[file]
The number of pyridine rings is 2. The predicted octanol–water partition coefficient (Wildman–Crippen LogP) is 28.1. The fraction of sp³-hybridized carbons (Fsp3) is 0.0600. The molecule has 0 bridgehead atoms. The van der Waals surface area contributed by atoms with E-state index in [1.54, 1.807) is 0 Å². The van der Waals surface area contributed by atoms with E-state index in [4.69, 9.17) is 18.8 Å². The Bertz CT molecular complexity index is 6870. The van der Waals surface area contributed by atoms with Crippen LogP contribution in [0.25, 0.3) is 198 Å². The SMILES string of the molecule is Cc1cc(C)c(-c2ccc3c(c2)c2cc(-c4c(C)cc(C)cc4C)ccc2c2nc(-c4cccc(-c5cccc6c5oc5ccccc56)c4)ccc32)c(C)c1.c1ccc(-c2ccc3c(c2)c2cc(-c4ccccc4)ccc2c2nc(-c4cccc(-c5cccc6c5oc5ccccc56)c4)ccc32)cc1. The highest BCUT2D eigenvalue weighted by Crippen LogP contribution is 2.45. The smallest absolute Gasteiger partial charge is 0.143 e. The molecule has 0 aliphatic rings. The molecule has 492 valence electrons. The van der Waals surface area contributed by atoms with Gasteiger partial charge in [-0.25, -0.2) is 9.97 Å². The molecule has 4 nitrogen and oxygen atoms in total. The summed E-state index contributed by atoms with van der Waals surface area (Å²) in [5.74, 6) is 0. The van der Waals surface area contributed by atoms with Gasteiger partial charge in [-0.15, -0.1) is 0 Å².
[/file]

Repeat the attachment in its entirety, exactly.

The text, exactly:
The number of pyridine rings is 2. The predicted octanol–water partition coefficient (Wildman–Crippen LogP) is 28.1. The fraction of sp³-hybridized carbons (Fsp3) is 0.0600. The molecule has 0 bridgehead atoms. The van der Waals surface area contributed by atoms with E-state index in [1.54, 1.807) is 0 Å². The van der Waals surface area contributed by atoms with E-state index in [4.69, 9.17) is 18.8 Å². The Bertz CT molecular complexity index is 6870. The van der Waals surface area contributed by atoms with Crippen LogP contribution in [0.25, 0.3) is 198 Å². The SMILES string of the molecule is Cc1cc(C)c(-c2ccc3c(c2)c2cc(-c4c(C)cc(C)cc4C)ccc2c2nc(-c4cccc(-c5cccc6c5oc5ccccc56)c4)ccc32)c(C)c1.c1ccc(-c2ccc3c(c2)c2cc(-c4ccccc4)ccc2c2nc(-c4cccc(-c5cccc6c5oc5ccccc56)c4)ccc32)cc1. The highest BCUT2D eigenvalue weighted by Crippen LogP contribution is 2.45. The smallest absolute Gasteiger partial charge is 0.143 e. The molecule has 0 aliphatic rings. The molecule has 492 valence electrons. The van der Waals surface area contributed by atoms with Gasteiger partial charge in [-0.25, -0.2) is 9.97 Å². The molecule has 4 nitrogen and oxygen atoms in total. The summed E-state index contributed by atoms with van der Waals surface area (Å²) in [5.74, 6) is 0. The van der Waals surface area contributed by atoms with Gasteiger partial charge in [-0.15, -0.1) is 0 Å².